The Christmas Visitor
In the southern part of England in the 19th century, a seasoned pastor had been called upon to move to a small town and revive the church. It was winter and the task seemed daunting for several reasons. First, with the difficulties of the weather...attendance would be down. Second, it was a small community and the likelihood that increased numbers would show up any time soon...was low.
So the mature teacher of the Word set out on this mission. Upon arriving, his concerns were soon proven out. The congregation was aging. The youth seemed set on anything but attending the small cottage chapel
regardless the weather or time of year. To top it off, there was a prominent man who was a farmer
that most looked up to. The challenge was that the farmer felt church began AND stayed
at home. He had long convinced many to stay in as often as possible. If he felt people were frequenting the church too much, he would speak about them behind their back until the individuals felt shamed into worshipping at home.
The first month of services were nothing less than abysmal. A half dozen showed up the first day he preached and half of them sat all the way at the back
uninvolved. Yet he preached onward trusting in his experience that theyd soon come as they had in the other churches he had shepherded. But when the Christmas service was just around the corner and still he had a meager following
he decided that the time had come. Bending low to the warped wooden floor beneath him, he prayed that the LORD would send him a sign of encouragement to continue. In that instant, the pair of oil lamps by the door slowly extinguished themselves
being empty. As the pastors eyes slowly adjusted to the darkness
the only light seen was through the side window which overlooked that farmers field. There, the torches which had been lit for the house and the stable
were shining like beacons. Gathering his cloak and scarf, so he headed towards the house
with the LORDs directions.
Shortly he arrived at the cobblestone homestead and boldly addressed the thick wood door in front him. There werent any sounds at first but soon came the evidence of life as a kettle, apparently bumped out of the way, scurried away in distinctly audible circles on the ground. Drawing back a step, the pastor awaited the inevitable. Either way, something would change this evening!
With an abrupt pull, the farmer cast aside the door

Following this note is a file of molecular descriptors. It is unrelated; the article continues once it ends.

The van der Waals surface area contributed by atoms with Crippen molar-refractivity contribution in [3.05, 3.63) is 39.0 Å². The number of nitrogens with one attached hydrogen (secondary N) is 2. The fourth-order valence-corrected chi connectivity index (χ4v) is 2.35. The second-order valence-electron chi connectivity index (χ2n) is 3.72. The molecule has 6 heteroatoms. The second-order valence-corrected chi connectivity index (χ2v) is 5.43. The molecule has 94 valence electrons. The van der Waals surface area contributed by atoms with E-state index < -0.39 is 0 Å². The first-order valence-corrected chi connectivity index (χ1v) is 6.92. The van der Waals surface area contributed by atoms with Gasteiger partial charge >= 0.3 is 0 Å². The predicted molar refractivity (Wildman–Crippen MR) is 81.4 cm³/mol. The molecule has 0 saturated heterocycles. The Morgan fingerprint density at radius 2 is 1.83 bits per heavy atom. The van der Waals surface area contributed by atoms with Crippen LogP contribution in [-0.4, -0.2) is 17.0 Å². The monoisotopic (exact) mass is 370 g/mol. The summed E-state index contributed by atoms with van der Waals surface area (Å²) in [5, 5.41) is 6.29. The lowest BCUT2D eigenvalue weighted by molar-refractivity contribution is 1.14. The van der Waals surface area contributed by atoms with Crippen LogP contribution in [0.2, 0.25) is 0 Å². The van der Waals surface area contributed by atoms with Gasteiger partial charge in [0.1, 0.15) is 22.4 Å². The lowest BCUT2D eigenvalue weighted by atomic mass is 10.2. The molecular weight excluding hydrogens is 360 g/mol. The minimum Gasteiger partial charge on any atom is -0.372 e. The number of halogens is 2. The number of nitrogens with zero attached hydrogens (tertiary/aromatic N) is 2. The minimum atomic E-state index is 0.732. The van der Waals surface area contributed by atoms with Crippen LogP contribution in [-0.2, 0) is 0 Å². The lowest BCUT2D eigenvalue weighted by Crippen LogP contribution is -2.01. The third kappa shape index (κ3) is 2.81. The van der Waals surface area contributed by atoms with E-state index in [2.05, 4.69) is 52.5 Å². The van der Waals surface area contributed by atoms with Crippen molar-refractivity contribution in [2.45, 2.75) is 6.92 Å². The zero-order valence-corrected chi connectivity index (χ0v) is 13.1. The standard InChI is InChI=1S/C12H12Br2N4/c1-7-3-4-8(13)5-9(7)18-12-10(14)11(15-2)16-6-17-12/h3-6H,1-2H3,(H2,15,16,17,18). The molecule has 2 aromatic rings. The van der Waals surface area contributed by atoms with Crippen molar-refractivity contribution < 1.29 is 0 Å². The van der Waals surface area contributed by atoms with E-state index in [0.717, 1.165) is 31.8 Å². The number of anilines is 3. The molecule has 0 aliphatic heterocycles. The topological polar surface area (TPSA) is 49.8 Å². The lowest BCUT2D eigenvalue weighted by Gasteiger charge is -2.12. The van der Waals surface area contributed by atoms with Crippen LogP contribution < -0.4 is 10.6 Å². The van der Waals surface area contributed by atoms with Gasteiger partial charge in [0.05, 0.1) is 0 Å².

allowing the firelight to grace the face of his visitor. May I come in? was the natural inquiry which was followed by gruff yet unintelligible approval. So the man of GOD, after a few seconds hesitation
crossed over the threshold and closed the door behind him.
The farmer stood near the fireplace with his back towards the door
in silence. Taking this cue, the pastor slowly strode over beside him
also without speaking. As Jobs friends who paused for days without first speaking to Job, so the stillness and quiet were paired for what seemed like an eternity. Then moving towards the fire, the preacher took the nearby iron rod for stoking and pushed it into the glowing coals. The farmer was looking down by this time yet remained statuesque and solemn.
He moved the coals around for a little while and then with a sideways glance into the face of his skeptic, he withdrew the brightest ember by far
out onto the floor by itself. Again
the surrounding hush was extended and both stared at the slowly, ever so gradually, dying glow. No other movement nor sound was heard save the crackling blaze of conjoined coals and flames in front of them. Eyes cast their glance both to and from the fireplace and then back to the now lightless lump of coal. When it seemed that naught had been accomplished and words would need to be employed
the old farmer turned with these words. Aye, Ahll be seein you at church on the morrow.
By Whitney V.W. Jasnoch (11/30/07)
Devotional: Community is a necessary requirement for the Body. We can have times of Church at home but ultimately we are told to not forsake the assembling or gathering of ourselves together. Why? How does that relate to me? Lets look at each of the three points of growth in the life of a Christian.
Spark: This is where one has just accepted CHRIST as their Saviour and they want to be fed. Truly being given the milk of the Word, (as newborn babes in CHRIST) one goes to those which the compassionate ability to pour out the WORD in the form which the new believer can digest and begin to grow with. Consider that no baby gets milk out of the refrigerator on its own or even knows WHAT it should be eating and drinking. Again, the Body has been formed by CHRIST to serve in this role.
Flame: This is where one wants to know more about CHRIST. They are believers and now have burning questions about their faith. What do I believe specifically? What is Baptism? Speaking in Tongues? Healing? Here again, one needs the interaction with the saints to get answers. The Internet and the TV, along with various songs which are sung and written by wonderful artists
still cannot guide and nurture a soul such as human involvement and discussion can.
Beacon: This is the level of maturity where one is ready to share their faith in CHRIST
with others. In order to do that, one cannot stay at home. We are instructed to be ready in and out of season to share our faith with others. We are to go and preach the Gospel unto all nations. We are to bear one anothers burdens, stand in the gap for those who cannot stand, and so forth.
It is clear that to be a Christian, involvement is not an option nor something to be debated as though extraneous. Rather, my friends, we must interact with the Body of CHRIST both frequently and compassionately
for this is the will of Almighty GOD! Amen and amen.